Anybody who wants to write articles for newspapers and magazines would probably benefit from understanding the history of these media. This section examines the history, status quo, and possible future of the American newspaper and magazine industry. Although there’s considerable thematic overlap between movements in both of these industries, for ease of comprehension, I will separately examine newspapers and magazines.
Before I begin, I want to stress a point: In this book I tout the use of premium encyclopedic sources rather than Wikipedia. Although Wikipedia is freely available and covers a gamut of topics, not all the information on this site is transparent, verifiable, or coherent. As a testament to the power of the “Old Media,” I gathered much of the compelling historical information presented in this chapter and others from the Encyclopedia Britannica (a wonderful secondary source to which I have a subscription).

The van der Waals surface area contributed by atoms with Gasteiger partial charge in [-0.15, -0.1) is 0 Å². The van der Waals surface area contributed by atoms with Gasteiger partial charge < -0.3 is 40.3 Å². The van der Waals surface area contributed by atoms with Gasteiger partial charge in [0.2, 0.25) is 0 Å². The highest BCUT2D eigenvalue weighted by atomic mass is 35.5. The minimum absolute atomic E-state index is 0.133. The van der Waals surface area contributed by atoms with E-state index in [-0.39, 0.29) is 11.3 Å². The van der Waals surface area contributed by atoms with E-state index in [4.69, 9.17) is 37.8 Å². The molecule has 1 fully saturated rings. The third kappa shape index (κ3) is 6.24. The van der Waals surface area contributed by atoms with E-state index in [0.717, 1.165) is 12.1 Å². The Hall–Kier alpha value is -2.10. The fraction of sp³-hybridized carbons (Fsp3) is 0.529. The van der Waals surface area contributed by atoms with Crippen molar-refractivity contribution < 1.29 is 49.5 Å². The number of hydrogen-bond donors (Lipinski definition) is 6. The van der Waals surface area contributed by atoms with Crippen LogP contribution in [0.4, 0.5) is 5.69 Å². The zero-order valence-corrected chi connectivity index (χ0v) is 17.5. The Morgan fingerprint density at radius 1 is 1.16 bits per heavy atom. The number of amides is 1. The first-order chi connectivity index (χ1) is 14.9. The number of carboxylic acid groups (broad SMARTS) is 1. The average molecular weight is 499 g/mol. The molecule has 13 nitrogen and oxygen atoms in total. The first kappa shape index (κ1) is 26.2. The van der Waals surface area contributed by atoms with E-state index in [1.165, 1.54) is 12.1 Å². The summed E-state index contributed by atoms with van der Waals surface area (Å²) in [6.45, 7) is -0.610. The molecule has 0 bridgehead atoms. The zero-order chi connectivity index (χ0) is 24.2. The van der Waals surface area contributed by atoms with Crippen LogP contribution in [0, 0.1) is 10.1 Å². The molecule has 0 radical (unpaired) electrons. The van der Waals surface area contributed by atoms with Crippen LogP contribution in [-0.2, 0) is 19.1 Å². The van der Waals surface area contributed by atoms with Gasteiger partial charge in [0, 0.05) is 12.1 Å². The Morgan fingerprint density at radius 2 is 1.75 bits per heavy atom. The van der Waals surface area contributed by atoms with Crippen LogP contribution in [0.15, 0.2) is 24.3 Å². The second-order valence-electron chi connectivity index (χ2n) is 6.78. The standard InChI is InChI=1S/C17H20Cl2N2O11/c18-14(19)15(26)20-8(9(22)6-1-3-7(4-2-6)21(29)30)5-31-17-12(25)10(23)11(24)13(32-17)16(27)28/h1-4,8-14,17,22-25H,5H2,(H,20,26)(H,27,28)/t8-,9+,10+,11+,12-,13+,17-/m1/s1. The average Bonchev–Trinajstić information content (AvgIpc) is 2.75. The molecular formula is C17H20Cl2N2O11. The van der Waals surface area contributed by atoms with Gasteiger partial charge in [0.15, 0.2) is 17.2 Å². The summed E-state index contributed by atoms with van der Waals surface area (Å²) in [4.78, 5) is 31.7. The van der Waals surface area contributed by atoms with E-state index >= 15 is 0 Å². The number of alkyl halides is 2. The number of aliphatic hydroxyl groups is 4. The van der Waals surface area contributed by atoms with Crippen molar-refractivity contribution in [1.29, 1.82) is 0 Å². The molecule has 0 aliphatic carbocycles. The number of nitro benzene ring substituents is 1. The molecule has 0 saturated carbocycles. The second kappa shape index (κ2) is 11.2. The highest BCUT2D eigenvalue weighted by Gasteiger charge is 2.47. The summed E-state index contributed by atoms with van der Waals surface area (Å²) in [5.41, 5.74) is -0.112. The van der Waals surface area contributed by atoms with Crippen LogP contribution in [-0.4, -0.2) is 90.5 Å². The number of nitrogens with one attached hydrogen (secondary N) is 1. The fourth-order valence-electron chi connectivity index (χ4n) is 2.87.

The beginnings of the American newspaper are deeply tied to the revolutionary efforts of the United States. While America was still under colonial control, the British did their best to suppress the colonists’ free speech. For example, in 1690, Benjamin Harris attempted to publish Public Occurrences Both Foreign and Domestic—an attempt which was quickly thwarted by the governor of Massachusetts. Ultimately, this suppression of free speech served to fuel the democratic fervor felt by the founding fathers.
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